Make a note in your diary: 6pm on Tuesday 14 January 2014 – Senate House, Malet Street, London WC1E 7HU. All are very welcome.

Jeu de Cupidon

>British and Foreign Birds

FEBRUARY 2014

Adrian Seville: Collecting Five Centuries of Printed Board Games

The February 2014 seminar in the book-collecting series organised jointly by the Institute of English Studies (London University) and the Rare Book Society will be given by Professor Adrian Seville.

Adrian Seville studies the history of printed board games, specialising in research on the Game of Goose and its many variants throughout Europe from the late sixteenth century to the present day. His research concerns the international diffusion of these games and their rich cultural history. He has a special interest in cartographic games and assisted the UK Government Department for Culture Media and Sport as an independent advisor regarding the export of the King George III cabinet of dissected maps, subsequently purchased by the Art Fund of England. He has assisted museums internationally and in the UK, including particularly the Bodleian Library, and Waddesdon Manor. He has given illustrated presentations in many countries and is a member of the Grolier Club of New York, where an exhibition of his personal collection of games is scheduled for 2016.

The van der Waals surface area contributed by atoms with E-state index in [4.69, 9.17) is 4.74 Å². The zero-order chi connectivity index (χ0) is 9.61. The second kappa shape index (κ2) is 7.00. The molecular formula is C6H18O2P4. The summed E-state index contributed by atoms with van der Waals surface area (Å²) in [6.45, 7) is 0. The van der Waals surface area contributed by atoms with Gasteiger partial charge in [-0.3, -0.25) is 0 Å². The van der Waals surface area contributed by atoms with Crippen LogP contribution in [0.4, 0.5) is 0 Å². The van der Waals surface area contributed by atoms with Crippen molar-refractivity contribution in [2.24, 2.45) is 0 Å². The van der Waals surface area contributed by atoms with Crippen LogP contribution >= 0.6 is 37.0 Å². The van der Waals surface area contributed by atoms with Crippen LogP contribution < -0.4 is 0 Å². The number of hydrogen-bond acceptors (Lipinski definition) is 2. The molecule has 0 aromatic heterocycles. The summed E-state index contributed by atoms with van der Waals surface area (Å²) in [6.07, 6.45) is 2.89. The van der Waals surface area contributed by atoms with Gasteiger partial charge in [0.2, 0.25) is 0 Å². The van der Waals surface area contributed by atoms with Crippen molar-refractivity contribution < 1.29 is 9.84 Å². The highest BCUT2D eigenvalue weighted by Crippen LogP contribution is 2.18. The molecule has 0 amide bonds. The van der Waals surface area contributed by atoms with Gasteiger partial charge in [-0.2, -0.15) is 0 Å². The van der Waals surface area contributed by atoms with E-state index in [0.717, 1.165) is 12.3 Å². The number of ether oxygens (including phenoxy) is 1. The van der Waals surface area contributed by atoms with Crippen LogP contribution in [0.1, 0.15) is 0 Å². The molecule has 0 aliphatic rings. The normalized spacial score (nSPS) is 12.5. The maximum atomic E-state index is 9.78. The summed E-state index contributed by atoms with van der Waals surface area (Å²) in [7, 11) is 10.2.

Though these spiral race games are simply played according to the throw of the dice, offering no choice of move, they are interesting objects to collect: often beautiful, and of historical and cultural importance in terms of amusement, education, propaganda or promotion. The numerology of the earliest games reflects medieval origins and tracing the iconography down the years is a rewarding pursuit, though the modern inventions can be equally absorbing.

Examples drawn from significant collections world-wide will be presented, with an indication of the research tools useful in this specialised field. The collector also needs an awareness of the organisations and the markets that are involved, given that printed games are much less supported by reliable reference material than are books of comparable value.

Make a note in your diary: 6pm on 11 February 2014 – Senate House, Malet Street, London WC1E 7HU. All are very welcome.

Return to the Rare Book Society home page.

Designed and © 2013 The Rare Book Society
e-mail: info@rarebooksociety.org